However homely, it was somebody’s dream. Kind of a “look at me” car. I’d prefer to drive an original 30s or 40s anything and yeah, I could imagine Phyllis Diller driving one. :-)

    Like 3
  5. jeffschevelle

    Wow, that’s ugly.

    Cowl, windshield, dash, steering wheel, and doors are all definitely 1981 Ford Courier pickup. See Courier brochure:

    Like 3
  6. jeffschevelle

    Definitely 1981 Ford Courier. I posted a link earlier to an 81 Courier brochure with good pic of the dash and steering wheel (exact match), but for some reason the editors deleted it. ???

    Like 2
    • SubGothius

      Your prior comment (which now does appear) was prolly put on temporary hold due to the link you included, just so the mods could have a looksee to make sure you aren’t a spammer.

      Also, I’ve seen new comments sometimes just don’t appear immediately after the page refreshes, but they’ll show up within a minute or so.

      Like 0
  7. Gavin Elster

    Forget the $31,5000. Maybe 10 grand on a good day. It would need to be painted a darker color, burgundy, dark blue? And have more period-aporopriate wheels and tires. Maybe 30’s Ford v8 wires? Phyllis Diller did have several Excaliburs, and helped to popularize them. Google the early circa 1964 Excalibur, penned by I believe Brooks Stevens, a very accurate reproduction of a SSK Mercedes. They got bigger, and uglier as the company aged.

    Like 0
    • Kim in Lanark

      They got bigger, and uglier as the company aged.
      =Don’t we all.

      Like 5
  8. Nelson C

    Rich Little, the Man of a Thousand Voices. More than just a comedian he was among the best voice impersonators. Bought a P/T Cruiser in its intro model year.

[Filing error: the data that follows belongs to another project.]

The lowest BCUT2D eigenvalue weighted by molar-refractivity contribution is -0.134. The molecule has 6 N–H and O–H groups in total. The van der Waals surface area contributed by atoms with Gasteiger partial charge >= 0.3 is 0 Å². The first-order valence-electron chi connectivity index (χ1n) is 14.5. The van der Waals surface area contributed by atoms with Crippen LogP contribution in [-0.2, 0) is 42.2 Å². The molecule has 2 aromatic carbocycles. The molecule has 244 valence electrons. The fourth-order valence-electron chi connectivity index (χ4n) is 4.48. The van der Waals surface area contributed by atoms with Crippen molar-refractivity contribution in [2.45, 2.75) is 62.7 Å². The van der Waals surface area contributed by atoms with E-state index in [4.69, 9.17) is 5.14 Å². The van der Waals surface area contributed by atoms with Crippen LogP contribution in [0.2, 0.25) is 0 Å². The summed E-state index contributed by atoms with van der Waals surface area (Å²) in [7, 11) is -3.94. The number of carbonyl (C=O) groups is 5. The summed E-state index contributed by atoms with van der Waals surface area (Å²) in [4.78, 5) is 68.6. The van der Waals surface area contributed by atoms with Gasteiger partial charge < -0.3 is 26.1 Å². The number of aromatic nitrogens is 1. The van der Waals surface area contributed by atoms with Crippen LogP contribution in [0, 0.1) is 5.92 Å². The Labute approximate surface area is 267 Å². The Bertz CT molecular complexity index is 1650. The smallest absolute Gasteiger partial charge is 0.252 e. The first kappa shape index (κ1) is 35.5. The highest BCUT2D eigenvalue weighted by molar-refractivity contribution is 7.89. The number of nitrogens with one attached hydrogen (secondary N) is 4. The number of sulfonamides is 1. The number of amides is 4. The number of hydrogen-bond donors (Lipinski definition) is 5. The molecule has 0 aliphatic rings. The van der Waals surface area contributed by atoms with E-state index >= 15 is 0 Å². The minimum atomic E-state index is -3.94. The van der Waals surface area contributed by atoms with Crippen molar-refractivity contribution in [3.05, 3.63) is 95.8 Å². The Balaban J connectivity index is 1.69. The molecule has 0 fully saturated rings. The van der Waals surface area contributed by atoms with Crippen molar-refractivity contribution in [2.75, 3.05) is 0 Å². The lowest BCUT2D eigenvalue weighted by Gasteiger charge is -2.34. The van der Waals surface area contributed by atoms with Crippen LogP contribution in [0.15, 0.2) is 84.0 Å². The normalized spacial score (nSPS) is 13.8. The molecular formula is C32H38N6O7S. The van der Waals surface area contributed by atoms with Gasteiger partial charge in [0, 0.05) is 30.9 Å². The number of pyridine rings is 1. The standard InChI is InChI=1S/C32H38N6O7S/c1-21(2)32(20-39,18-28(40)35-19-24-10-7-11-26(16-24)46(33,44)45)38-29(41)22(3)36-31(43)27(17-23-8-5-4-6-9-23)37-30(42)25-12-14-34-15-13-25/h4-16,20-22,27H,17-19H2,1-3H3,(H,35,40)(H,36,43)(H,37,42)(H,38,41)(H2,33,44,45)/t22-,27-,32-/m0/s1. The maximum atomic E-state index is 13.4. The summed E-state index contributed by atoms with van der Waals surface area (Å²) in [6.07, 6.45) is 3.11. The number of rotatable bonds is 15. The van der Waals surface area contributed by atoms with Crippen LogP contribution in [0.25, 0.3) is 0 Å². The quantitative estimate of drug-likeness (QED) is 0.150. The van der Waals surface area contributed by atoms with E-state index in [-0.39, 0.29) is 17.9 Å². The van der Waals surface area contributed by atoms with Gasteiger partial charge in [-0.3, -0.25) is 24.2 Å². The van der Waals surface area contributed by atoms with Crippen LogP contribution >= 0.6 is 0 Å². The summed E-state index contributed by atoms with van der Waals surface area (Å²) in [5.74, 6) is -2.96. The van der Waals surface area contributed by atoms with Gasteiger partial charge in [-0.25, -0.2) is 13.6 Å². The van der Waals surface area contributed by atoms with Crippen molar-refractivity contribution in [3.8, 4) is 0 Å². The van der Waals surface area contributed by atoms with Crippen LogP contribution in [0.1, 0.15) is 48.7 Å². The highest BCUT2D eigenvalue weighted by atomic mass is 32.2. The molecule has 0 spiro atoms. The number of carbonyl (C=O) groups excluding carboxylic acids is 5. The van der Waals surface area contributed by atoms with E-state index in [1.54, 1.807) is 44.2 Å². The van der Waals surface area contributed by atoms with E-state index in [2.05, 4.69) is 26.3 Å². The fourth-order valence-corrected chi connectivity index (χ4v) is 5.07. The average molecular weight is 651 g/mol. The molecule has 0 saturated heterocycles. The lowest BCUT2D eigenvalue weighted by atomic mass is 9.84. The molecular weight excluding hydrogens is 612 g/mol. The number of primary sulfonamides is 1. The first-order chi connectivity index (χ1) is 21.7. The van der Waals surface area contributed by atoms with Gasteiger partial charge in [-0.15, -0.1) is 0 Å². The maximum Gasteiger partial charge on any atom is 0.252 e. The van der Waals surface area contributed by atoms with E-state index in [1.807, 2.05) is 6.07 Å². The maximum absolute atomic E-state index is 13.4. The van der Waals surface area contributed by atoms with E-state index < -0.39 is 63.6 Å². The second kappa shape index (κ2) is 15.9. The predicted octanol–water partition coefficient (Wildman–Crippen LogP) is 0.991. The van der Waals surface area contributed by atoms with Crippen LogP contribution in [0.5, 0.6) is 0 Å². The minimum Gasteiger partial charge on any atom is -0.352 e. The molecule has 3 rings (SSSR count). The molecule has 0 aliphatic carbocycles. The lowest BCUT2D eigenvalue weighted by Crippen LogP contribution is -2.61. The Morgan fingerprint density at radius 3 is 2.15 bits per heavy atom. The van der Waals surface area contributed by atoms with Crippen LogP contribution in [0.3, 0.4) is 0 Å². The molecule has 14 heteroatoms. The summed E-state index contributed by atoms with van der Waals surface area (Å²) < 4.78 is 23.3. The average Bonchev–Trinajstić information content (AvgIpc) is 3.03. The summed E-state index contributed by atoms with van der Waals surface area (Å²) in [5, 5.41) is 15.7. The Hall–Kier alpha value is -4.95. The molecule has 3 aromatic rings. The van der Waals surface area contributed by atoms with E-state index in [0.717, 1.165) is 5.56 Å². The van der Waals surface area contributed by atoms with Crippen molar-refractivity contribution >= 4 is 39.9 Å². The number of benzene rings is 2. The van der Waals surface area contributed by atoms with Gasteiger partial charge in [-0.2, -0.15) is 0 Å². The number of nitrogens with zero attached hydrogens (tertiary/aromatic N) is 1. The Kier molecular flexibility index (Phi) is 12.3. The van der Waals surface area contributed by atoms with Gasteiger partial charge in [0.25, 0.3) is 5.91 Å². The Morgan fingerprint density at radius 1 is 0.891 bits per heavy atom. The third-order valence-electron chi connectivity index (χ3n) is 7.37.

Like 0
    • George Parker

      Looks like cruella DeVille’s car from 101 dalmatians

      Like 2
    • Herbert

      Tom Hanks to. Smart celebs try to blend in on the road. Only a fool would drive something like this, esp these days with so many crazies roaming the streets.

      Like 2
  9. BBLK 390

    Unfortunately this is a hard ordinance for Neo classic.

    Like 0
  10. Angel_Cadillac_Diva Angel Cadillac DivaMember

    In the city of “look at me” I’m surprised I haven’t seen one here in Vegas.
    The whole car looks plastic. Fiberglass.
    How would one get into the rumble seat with the top up?
    The parking lights are definitely truck roof lights where all the other “neo classics” used Volkswagon beetle lights.

    Like 1
    • SubGothius

      Looks like there’s a round rubber pad to the right of the spare tire and another on top of the right rear fender, reckon you’re meant to step on those to clamber up into the rumble seat.

      Like 0
      • Angel_Cadillac_Diva Angel Cadillac DivaMember

        Thank you, Sub, I didn’t see those. I suppose if I go on the BF website I’d see more photos.

        Like 0
  11. angliagt angliagtMember

    Buy it & fail to impress anyone with your lack of good taste.
    I guess you could pull that Liberace fur coat out of the closet &
    go for a drive.

    Like 0
  12. pwtiger

    I like the hood ornament…

    Like 0
  13. Frog

    This is definitely a Heinz 57 abomination that was bored with too much money and time on their hands.

    Like 0